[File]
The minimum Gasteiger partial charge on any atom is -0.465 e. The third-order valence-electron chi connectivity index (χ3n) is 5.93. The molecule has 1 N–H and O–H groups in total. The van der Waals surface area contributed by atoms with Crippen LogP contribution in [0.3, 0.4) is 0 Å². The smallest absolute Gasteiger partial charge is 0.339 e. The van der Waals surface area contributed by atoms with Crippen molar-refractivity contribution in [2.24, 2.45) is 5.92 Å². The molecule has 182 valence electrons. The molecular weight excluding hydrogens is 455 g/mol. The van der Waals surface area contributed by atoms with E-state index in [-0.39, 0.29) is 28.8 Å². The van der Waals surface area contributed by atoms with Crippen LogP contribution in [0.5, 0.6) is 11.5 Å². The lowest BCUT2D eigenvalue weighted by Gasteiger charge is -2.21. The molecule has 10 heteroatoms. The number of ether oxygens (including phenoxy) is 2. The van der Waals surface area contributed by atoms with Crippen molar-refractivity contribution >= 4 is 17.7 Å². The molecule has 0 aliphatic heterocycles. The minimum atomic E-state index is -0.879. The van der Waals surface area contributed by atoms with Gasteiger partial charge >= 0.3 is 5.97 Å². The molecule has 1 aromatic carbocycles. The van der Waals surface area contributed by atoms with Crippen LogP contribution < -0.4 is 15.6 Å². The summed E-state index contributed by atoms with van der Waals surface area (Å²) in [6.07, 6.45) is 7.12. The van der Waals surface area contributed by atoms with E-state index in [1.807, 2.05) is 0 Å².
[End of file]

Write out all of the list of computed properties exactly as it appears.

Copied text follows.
The minimum Gasteiger partial charge on any atom is -0.465 e. The third-order valence-electron chi connectivity index (χ3n) is 5.93. The molecule has 1 N–H and O–H groups in total. The van der Waals surface area contributed by atoms with Crippen LogP contribution in [0.3, 0.4) is 0 Å². The smallest absolute Gasteiger partial charge is 0.339 e. The van der Waals surface area contributed by atoms with Crippen molar-refractivity contribution in [2.24, 2.45) is 5.92 Å². The molecule has 182 valence electrons. The molecular weight excluding hydrogens is 455 g/mol. The van der Waals surface area contributed by atoms with E-state index in [-0.39, 0.29) is 28.8 Å². The van der Waals surface area contributed by atoms with Crippen LogP contribution in [0.5, 0.6) is 11.5 Å². The lowest BCUT2D eigenvalue weighted by Gasteiger charge is -2.21. The molecule has 10 heteroatoms. The number of ether oxygens (including phenoxy) is 2. The van der Waals surface area contributed by atoms with Crippen molar-refractivity contribution >= 4 is 17.7 Å². The molecule has 0 aliphatic heterocycles. The minimum atomic E-state index is -0.879. The van der Waals surface area contributed by atoms with Gasteiger partial charge >= 0.3 is 5.97 Å². The molecule has 1 aromatic carbocycles. The van der Waals surface area contributed by atoms with Crippen LogP contribution < -0.4 is 15.6 Å². The summed E-state index contributed by atoms with van der Waals surface area (Å²) in [6.07, 6.45) is 7.12. The van der Waals surface area contributed by atoms with E-state index in [1.807, 2.05) is 0 Å².